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WHO'S IN CHARGE HERE?
Magpie is a former journalist, attempted historian [No, you can't ask how her thesis is going], and full-time corvid of the lesbian persuasion. She keeps herself in birdseed by writing those bad computer manuals that you toss out without bothering to read them. She also blogs too much when she's not on deadline, both here and at Pacific Views.

Magpie roosts in Portland, Oregon, where she annoys her housemates (as well as her cats Medea, Whiskers, and Jane Doe) by attempting to play Irish music on the fiddle and concertina.

If you like, you can send Magpie an email!



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Tuesday, January 20, 2004

How come Iowa and New Hampshire matter so much?

If you don't live in the US, the fact that the voters in a couple of small states have such a huge influence on who becomes president may not make a whole lot of sense. In fact, it probably doesn't make a lot of sense to a fair number of people who've grown up in the US, either. However, there are indeed reasons for why the US uses the system it does to pick a president. And, luckily for the terminally confused, Asia Times is leading off its coverage of this year's US elections with a primer on the presidential nominating process.

The nominating calendar changes from election to election, but the Iowa caucus and New Hampshire primary are always the first meaningful events of the primary season. New Hampshire, thanks to state law, has been the first primary since 1952, and receives a number of benefits from this position. Before the Iowa and New Hampshire events, the press and the candidates focus tremendous resources on those states, resulting in free publicity and an economic boon. These states also receive disproportionate federal spending owing to their disproportionate influence on the primary process. Iowa and New Hampshire are able to retain their positions out of tradition and deferential treatment from the national party committees.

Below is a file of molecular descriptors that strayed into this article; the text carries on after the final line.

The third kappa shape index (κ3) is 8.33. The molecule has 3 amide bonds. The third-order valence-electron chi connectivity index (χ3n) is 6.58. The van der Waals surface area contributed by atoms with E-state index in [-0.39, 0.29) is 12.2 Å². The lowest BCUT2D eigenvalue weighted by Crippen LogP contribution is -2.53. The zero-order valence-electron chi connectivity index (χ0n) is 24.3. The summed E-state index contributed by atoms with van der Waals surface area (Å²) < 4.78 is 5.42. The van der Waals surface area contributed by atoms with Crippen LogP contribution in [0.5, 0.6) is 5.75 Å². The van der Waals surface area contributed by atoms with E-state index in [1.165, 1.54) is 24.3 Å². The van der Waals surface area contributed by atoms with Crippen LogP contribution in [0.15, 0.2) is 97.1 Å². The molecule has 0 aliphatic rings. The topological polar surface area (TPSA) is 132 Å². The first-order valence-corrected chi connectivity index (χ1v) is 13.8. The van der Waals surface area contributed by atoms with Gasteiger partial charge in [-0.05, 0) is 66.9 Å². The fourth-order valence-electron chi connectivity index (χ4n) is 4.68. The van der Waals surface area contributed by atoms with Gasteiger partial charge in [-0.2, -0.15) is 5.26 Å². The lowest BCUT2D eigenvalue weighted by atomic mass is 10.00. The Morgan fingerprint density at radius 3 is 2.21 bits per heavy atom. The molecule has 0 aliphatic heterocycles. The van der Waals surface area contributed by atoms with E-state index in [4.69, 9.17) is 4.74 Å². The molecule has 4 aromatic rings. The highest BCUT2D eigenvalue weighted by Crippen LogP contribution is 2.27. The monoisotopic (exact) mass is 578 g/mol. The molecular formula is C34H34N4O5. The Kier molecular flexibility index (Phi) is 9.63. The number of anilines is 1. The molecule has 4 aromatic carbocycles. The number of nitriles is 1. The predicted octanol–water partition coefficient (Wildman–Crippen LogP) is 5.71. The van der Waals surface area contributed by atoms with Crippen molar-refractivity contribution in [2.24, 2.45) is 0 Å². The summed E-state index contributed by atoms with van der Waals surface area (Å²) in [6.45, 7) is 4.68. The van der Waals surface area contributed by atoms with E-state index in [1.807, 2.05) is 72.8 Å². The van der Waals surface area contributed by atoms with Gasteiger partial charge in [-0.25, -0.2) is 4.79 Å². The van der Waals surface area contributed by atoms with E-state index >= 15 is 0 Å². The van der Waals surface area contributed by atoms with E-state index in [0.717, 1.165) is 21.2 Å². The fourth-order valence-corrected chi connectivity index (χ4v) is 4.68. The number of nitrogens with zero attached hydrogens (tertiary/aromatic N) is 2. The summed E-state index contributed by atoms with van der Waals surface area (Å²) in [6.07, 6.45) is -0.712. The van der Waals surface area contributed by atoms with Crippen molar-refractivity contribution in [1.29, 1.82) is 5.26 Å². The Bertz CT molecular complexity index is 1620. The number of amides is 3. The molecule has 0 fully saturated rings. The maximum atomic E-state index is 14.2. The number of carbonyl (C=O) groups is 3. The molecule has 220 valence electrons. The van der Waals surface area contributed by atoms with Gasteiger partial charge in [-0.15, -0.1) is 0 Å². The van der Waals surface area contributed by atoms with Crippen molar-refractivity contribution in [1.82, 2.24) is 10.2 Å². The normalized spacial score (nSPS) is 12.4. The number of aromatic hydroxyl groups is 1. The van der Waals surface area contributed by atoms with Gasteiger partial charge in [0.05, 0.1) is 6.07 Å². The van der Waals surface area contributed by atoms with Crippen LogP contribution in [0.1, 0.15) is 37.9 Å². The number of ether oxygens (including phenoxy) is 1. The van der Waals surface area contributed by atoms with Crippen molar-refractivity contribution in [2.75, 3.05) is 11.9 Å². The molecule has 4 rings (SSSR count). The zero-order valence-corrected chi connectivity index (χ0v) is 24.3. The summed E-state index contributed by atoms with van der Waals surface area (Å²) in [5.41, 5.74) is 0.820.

One week after the New Hampshire primary will be Super Tuesday, in which five states will hold primaries and three others will hold caucuses. Super Tuesday originated in 1988 as "SuperBowl Tuesday", a nickname bestowed by the media when several states scheduled their events together to counteract the influence of the New Hampshire and Iowa contests. The date of primaries and caucuses has a big influence on the nominating process and affects candidates' campaign strategies.

The results of the Iowa caucus are a barometer of how the candidate is doing in Iowa, but it also affects financing and media coverage. A poor showing in Iowa and New Hampshire can be a disaster to struggling candidates, as the results are a national story. Thus the winner of the Iowa caucus becomes a national winner, rather that merely the winner of a local caucus. Furthermore, poor results affect the decision of donors to give money to the campaign. Candidates who fare strongly in Iowa and New Hampshire experience a windfall of media attention, and reassure potential donors of their staying power.

| | Posted by Magpie at 8:49 AM | Get permalink




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